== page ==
2.   What is the cost-breakdown of each IT Asset-Type within a given set of types?

>Our General Ledger does not include Asset-Type as a column, so we will have to extend the columns of the Ledger with a look-up table, which will look like so:

There are 2 scenarios that we can put a simple table like this to work to gather information about assets in an organization

Scenario 1 is the easy case, where we can send this table to the vendor as the PO is issued, and the vendor can deliver a spreadsheet with their physical info recorded.  A best-case scenario looks like this:

HP sends this table along with 2 new laptops:

If we could get this data from the vendor, we could import into our expanded General Ledger (now has an Asset-Type field).  In the example Access database, this expanded Journal with the second PO is called [General Ledger with Type Column].  We don’t have anywhere to store the Pre-Applied Barcode yet, but we will make use of the extra field that the vendor could provide us with later.

Let’s consider Scenario 2.  If we can’t get any type information for our General Ledger, we’re going to have to manually enter it.  Let’s talk strategies for manually identifying Asset -Type in the General Ledger:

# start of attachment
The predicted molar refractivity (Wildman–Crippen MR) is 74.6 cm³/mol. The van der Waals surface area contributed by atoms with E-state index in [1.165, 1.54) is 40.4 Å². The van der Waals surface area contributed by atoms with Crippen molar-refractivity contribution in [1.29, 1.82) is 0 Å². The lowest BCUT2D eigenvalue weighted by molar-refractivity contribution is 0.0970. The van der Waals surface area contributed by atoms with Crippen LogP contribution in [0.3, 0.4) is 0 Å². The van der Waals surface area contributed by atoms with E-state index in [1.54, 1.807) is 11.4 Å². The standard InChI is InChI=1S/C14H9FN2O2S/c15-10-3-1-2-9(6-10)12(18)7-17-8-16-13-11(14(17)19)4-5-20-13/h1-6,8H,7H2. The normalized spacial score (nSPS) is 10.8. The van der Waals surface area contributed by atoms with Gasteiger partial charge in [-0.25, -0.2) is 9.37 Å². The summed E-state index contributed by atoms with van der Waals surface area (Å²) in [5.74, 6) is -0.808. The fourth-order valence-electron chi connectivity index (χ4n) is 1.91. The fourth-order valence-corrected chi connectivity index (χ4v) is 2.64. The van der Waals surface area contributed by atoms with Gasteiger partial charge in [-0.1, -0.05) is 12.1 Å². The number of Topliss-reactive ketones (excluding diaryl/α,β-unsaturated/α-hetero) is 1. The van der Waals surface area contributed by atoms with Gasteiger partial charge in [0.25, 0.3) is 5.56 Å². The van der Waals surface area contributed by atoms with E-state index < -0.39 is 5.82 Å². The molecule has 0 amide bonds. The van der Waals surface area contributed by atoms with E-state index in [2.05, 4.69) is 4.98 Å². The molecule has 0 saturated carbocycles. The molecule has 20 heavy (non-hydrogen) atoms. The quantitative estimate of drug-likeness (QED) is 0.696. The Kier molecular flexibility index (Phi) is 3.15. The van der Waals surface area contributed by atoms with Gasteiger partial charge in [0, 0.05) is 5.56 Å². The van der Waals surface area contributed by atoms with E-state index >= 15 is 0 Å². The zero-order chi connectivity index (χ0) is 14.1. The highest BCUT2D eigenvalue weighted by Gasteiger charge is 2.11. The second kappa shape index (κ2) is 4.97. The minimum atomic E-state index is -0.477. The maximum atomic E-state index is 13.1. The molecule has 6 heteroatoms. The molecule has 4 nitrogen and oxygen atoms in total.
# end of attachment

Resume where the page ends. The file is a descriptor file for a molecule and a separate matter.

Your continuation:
For the existing case, with 6 items, it would be easy to go through and simply assign the correct Asset-Type to each row. 

  • When we scale up the General Ledger to 100 or 1000 or 10,000 rows, we need a more efficient method of grouping rows. This is when we want to use bulk filtering to try and isolate different asset types. 

  • Once the ‘Laptop’ word is filtered for, it will show only descriptions containing the word ‘Laptop’.  Then, simply apply the correct Type-Code.  Rather than enter data for each row, use Find and Replace to optimize your workflow.  Tip:  Access doesn’t like ‘replacing’ into an empty field, so you may need to have a default value to replace when you filter for blocks of assets.